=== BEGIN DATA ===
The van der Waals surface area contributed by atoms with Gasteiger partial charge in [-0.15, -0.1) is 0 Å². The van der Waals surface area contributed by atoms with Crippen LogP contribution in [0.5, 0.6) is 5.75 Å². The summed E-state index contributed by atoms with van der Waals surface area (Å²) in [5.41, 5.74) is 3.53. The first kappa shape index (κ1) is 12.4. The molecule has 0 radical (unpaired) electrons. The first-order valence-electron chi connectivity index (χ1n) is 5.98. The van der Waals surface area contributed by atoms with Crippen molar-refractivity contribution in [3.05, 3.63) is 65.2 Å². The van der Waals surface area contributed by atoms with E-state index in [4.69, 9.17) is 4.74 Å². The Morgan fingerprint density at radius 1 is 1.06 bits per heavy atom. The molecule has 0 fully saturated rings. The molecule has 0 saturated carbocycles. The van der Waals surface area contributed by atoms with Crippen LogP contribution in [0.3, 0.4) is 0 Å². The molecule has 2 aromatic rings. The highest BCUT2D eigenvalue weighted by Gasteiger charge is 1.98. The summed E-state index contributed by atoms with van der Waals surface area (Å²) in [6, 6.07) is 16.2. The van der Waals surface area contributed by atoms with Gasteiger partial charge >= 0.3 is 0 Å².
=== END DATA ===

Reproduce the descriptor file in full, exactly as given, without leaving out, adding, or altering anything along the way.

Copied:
The van der Waals surface area contributed by atoms with Gasteiger partial charge in [-0.15, -0.1) is 0 Å². The van der Waals surface area contributed by atoms with Crippen LogP contribution in [0.5, 0.6) is 5.75 Å². The summed E-state index contributed by atoms with van der Waals surface area (Å²) in [5.41, 5.74) is 3.53. The first kappa shape index (κ1) is 12.4. The molecule has 0 radical (unpaired) electrons. The first-order valence-electron chi connectivity index (χ1n) is 5.98. The van der Waals surface area contributed by atoms with Crippen molar-refractivity contribution in [3.05, 3.63) is 65.2 Å². The van der Waals surface area contributed by atoms with E-state index in [4.69, 9.17) is 4.74 Å². The Morgan fingerprint density at radius 1 is 1.06 bits per heavy atom. The molecule has 0 fully saturated rings. The molecule has 0 saturated carbocycles. The van der Waals surface area contributed by atoms with Crippen LogP contribution in [0.3, 0.4) is 0 Å². The molecule has 2 aromatic rings. The highest BCUT2D eigenvalue weighted by Gasteiger charge is 1.98. The summed E-state index contributed by atoms with van der Waals surface area (Å²) in [6, 6.07) is 16.2. The van der Waals surface area contributed by atoms with Gasteiger partial charge >= 0.3 is 0 Å².